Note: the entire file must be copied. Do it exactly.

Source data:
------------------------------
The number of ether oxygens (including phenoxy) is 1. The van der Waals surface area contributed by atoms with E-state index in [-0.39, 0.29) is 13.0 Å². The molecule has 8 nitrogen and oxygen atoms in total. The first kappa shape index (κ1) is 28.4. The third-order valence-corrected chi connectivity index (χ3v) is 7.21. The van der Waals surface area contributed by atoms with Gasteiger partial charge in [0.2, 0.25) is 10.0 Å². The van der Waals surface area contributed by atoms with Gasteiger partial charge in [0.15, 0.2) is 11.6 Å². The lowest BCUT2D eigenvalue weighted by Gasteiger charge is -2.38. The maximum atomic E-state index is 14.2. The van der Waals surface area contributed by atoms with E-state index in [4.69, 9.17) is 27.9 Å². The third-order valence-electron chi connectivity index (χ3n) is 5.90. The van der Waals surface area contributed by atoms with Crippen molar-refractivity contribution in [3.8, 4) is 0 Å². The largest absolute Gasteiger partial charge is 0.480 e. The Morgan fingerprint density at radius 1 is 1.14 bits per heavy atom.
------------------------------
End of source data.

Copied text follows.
The number of ether oxygens (including phenoxy) is 1. The van der Waals surface area contributed by atoms with E-state index in [-0.39, 0.29) is 13.0 Å². The molecule has 8 nitrogen and oxygen atoms in total. The first kappa shape index (κ1) is 28.4. The third-order valence-corrected chi connectivity index (χ3v) is 7.21. The van der Waals surface area contributed by atoms with Gasteiger partial charge in [0.2, 0.25) is 10.0 Å². The van der Waals surface area contributed by atoms with Gasteiger partial charge in [0.15, 0.2) is 11.6 Å². The lowest BCUT2D eigenvalue weighted by Gasteiger charge is -2.38. The maximum atomic E-state index is 14.2. The van der Waals surface area contributed by atoms with E-state index in [4.69, 9.17) is 27.9 Å². The third-order valence-electron chi connectivity index (χ3n) is 5.90. The van der Waals surface area contributed by atoms with Crippen molar-refractivity contribution in [3.8, 4) is 0 Å². The largest absolute Gasteiger partial charge is 0.480 e. The Morgan fingerprint density at radius 1 is 1.14 bits per heavy atom.